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Explore: Value wisdom and learn

• The Explore the Bible lesson for March 2 focuses on Proverbs 1:1-19.

In the history of mankind, there never has been a generation with instant access to more information than the one in which we live. At our fingertips—via the computer, cell phone or electronic tablet—we can research and learn about virtually any subject from anywhere on the planet.

With this enormous resource, however, we face two significant challenges as followers of Jesus. All this information comes to us without moral instruction, and if we are not careful, it can distract us from the fact that being more informed doesn’t necessarily make us wiser.

Moral direction

Centuries ago, what we now call Proverbs was set in place to provide the moral direction needed to use wisdom in ways that honor God. It also empowers us to demonstrate our total dependence on God in ways that enrich the human community as well as in ways that point others to God.

We certainly live in the most well-educated generation to populate the planet. However, the moral direction to use that knowledge in ways that honor God seems to be as lacking as ever. Wisdom is more than an accumulation of facts. It is the capacity to apply that knowledge in God-honoring ways.

Since there are 31 chapters in the book of Proverbs, some choose to read one chapter a day throughout the month. In uncanny ways, it seems that no matter which Proverb one reads on any given day, there is wisdom for that day’s needs.

In this week’s lesson, we focus on Proverbs 1:1-19, in which the author tells the reader his purpose in penning these words. It’s a broad-based agenda. The simplest people, the youngest people and even those who already are considered wise have something to gain from these words. All can benefit.

The fear of the Lord

The author also points out that, should we desire wisdom, we must know the place to begin in gaining it: “The fear of the Lord is the beginning.” That’s the starting point. There is no other reason or motivation for gaining biblical wisdom than fearing God.

To fear God does not mean to dread God or hide from him out of concern for safety as we might commonly use the word. In the biblical sense, to fear God means nothing less than respecting, honoring and humbling oneself before God as the author and sustainer of life.

Unless we submit ourselves to God, our search for wisdom will be futile. We’ll come to the end of the search with nothing more than a collection of remarkable witticisms without any way of using them that empowers us to live the life God gave us.

A young man who just received his driver’s license wanted to borrow his dad’s new luxury car. The father agreed. He also installed a GPS system that not only followed the car wherever it went, but also was set to kill the engine should the son go outside a predetermined perimeter.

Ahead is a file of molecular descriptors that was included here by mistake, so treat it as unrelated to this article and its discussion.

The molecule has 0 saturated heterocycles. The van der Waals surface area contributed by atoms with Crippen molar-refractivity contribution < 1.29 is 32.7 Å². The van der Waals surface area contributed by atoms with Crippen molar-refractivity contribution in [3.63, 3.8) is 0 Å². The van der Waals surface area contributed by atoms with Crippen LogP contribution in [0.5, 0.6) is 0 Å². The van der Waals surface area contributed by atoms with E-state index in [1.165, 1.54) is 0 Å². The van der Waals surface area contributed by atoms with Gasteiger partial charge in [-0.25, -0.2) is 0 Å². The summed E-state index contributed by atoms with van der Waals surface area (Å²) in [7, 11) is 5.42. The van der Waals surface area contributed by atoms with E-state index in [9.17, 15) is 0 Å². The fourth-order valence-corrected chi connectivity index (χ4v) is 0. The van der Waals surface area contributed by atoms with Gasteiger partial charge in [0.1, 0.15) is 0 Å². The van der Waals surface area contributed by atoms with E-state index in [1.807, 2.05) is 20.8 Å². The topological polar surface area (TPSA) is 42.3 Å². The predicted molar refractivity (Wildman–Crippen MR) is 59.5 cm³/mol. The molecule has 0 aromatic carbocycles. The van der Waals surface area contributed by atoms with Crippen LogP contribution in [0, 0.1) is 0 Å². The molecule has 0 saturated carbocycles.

The father was wise. What the father ultimately wanted, however, was for his son to internalize his father’s wishes so he would not only know how to drive the car safely but also desire to keep his father’s instructions. Knowledge is the intellectual capacity to use the equipment. Wisdom is the passion to use it properly because we want what the father wants.

Pursuit of materialism and pleasure

Wisdom also is the ability to live in our complex world and discern which way we should travel, regardless of how others are traveling. Voices of gross materialism (vv. 10-19), obsession with pleasure with no boundaries and many other moral challenges call to all of us every day, no matter what our age.

As a father speaking to a son, Proverbs says, “If sinful men entice you, do not give in to them” (v. 10). Even as an infant knows the voice of its mother apart from all others, the believer should seek to discern the voice of God in matters of morality apart from all the other voices that call.

The wise person will start each day with a surrender of himself or herself to the lordship of Christ so whatever voices call out during that day, the passion to hear the voice of God will override the temptation to listen to and follow all other voices.

Those who throw off moral restraint in order to gain whatever their heart desires soon will discover they have thrown away something even more valuable—their own lives: “They ambush only themselves! Such are the paths of all who go after ill-gotten gain; it takes away the life of those who get it” (vv. 18-19).

Those who seek the wisdom that will unfold in the book we are studying will find it. It is the promise of God. Those who choose to ignore it may find their knowledge, without wisdom’s guidance, leads to nothing but self-destruction.

       
 
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